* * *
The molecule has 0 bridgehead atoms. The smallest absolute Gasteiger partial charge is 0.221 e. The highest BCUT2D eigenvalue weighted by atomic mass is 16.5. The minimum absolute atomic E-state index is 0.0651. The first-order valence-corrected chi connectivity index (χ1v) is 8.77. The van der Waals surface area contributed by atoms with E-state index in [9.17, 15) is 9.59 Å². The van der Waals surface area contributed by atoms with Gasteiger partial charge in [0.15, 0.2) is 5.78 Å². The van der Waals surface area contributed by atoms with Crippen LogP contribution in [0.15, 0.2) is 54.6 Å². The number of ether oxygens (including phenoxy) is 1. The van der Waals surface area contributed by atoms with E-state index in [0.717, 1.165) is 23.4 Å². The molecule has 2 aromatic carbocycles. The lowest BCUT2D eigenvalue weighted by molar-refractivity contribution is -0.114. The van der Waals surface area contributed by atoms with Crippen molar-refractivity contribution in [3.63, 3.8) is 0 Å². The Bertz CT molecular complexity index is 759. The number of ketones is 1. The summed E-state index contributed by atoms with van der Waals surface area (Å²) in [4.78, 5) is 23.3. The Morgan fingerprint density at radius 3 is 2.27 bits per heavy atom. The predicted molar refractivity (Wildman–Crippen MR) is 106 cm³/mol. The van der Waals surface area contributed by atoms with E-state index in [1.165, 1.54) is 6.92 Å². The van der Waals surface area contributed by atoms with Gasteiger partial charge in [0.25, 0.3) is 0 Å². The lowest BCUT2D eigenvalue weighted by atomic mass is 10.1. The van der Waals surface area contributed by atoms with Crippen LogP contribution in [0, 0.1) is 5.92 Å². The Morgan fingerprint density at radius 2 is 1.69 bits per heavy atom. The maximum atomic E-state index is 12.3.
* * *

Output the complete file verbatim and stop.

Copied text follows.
The molecule has 0 bridgehead atoms. The smallest absolute Gasteiger partial charge is 0.221 e. The highest BCUT2D eigenvalue weighted by atomic mass is 16.5. The minimum absolute atomic E-state index is 0.0651. The first-order valence-corrected chi connectivity index (χ1v) is 8.77. The van der Waals surface area contributed by atoms with E-state index in [9.17, 15) is 9.59 Å². The van der Waals surface area contributed by atoms with Gasteiger partial charge in [0.15, 0.2) is 5.78 Å². The van der Waals surface area contributed by atoms with Crippen LogP contribution in [0.15, 0.2) is 54.6 Å². The number of ether oxygens (including phenoxy) is 1. The van der Waals surface area contributed by atoms with E-state index in [0.717, 1.165) is 23.4 Å². The molecule has 2 aromatic carbocycles. The lowest BCUT2D eigenvalue weighted by molar-refractivity contribution is -0.114. The van der Waals surface area contributed by atoms with Crippen molar-refractivity contribution in [3.63, 3.8) is 0 Å². The Bertz CT molecular complexity index is 759. The number of ketones is 1. The summed E-state index contributed by atoms with van der Waals surface area (Å²) in [4.78, 5) is 23.3. The Morgan fingerprint density at radius 3 is 2.27 bits per heavy atom. The predicted molar refractivity (Wildman–Crippen MR) is 106 cm³/mol. The van der Waals surface area contributed by atoms with E-state index in [1.165, 1.54) is 6.92 Å². The van der Waals surface area contributed by atoms with Gasteiger partial charge in [0.25, 0.3) is 0 Å². The lowest BCUT2D eigenvalue weighted by atomic mass is 10.1. The van der Waals surface area contributed by atoms with Crippen LogP contribution in [0, 0.1) is 5.92 Å². The Morgan fingerprint density at radius 2 is 1.69 bits per heavy atom. The maximum atomic E-state index is 12.3.